93.                                                Jungle:
    94. Glaze green and red feathers, jungle,
    95. Basis of renewal, renewals;
    96. Rising over the soul, green virid, of the jungle,
    97. Lozenge of the pavement, clear shapes,
    98. Broken, disrupted, body eternal,
    99. Wilderness of renewals, confusion
    100. Basis of renewals, subsistence,
    101. Glazed green of the jungle;
    102. Zoe, Marozia, Zothar,
    103.                                         loud over the banners,
    104. Glazed grape, and the crimson,
    105. HO BIOS,
    106.                   cosi Elena vedi,
    107. In the sunlight, gate cut by the shadow;
    108. And then the faceted air:
    109. Floating. Below, sea churning shingle.
    110. Floating, each on invisible raft,
    111. On the high current, invisible fluid,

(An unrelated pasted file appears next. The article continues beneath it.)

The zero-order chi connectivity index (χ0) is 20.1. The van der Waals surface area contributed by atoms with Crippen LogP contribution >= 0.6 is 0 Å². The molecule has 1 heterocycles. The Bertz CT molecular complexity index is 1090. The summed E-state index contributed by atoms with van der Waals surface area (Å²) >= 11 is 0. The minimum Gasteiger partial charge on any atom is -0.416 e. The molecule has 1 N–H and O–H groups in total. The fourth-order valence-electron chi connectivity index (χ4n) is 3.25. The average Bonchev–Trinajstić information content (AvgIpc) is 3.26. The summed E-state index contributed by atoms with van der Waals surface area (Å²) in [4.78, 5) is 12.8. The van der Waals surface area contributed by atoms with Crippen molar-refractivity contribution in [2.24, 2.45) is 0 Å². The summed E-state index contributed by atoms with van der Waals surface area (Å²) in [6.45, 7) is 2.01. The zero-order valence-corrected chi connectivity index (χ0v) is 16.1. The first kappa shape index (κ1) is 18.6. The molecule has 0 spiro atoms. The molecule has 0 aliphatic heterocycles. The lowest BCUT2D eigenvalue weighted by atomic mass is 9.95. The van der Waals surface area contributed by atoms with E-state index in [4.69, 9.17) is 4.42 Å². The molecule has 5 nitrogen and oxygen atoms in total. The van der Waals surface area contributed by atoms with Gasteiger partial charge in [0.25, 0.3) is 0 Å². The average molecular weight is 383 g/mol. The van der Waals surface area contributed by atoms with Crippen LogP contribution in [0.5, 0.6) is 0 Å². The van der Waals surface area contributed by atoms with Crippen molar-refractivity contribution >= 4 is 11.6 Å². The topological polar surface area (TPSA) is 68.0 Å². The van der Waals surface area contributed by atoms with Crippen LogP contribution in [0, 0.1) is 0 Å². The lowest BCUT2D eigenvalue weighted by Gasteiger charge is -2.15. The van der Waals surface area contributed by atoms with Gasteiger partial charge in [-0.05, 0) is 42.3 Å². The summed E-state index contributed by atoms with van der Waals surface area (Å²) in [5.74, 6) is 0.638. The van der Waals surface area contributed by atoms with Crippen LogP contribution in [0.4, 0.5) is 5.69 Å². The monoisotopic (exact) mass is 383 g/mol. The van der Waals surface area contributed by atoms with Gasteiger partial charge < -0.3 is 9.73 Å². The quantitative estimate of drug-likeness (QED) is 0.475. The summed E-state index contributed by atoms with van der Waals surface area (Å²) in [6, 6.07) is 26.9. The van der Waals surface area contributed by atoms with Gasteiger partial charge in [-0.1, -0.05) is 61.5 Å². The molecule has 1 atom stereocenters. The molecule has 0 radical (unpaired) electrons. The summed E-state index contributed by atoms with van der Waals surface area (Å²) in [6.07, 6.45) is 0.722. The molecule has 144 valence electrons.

112. Borne over the plain, recumbent,
    113. The right arm cast back,
    114.                                            the right wrist for a pillow,
    115. The left hand like a calyx,
    116. Thumb held against finger, the third,
    117. The first fingers petal'd up, the hand as a lamp,
    118. A calyx.
    119.               From toe to head
    120. The purple, blue-pale smoke, as of incense;
    121. Wrapped each in burnous, smoke as the olibanum's,
    122. Swift, as if joyous.
    123. Wrapped, floating; and the blue-pale smoke of the incense
    124. Swift to rise, then lazily in the wind
    125.                     as Aeolus over bean-field,
    126. As hay in the sun, the olibanum, saffron,
    127. As myrrh without styrax;
    128. Each man in his cloth, as on raft, on
    129.                 The high invisible current;
    130. On toward the fall of water;
    131. And then over that cataract,
    132. In air, strong, the bright flames, V shaped;
    133.                 Nel fuoco
    134. D'amore mi mise, nel fuoco d'amore mi mise ...
    135. Yellow, bright saffron, croceo;
    136. And as the olibanum bursts into flame,
    137. The bodies so flamed in the air, took flame,
    138.                   "... Mi mise, il mio sposo novello."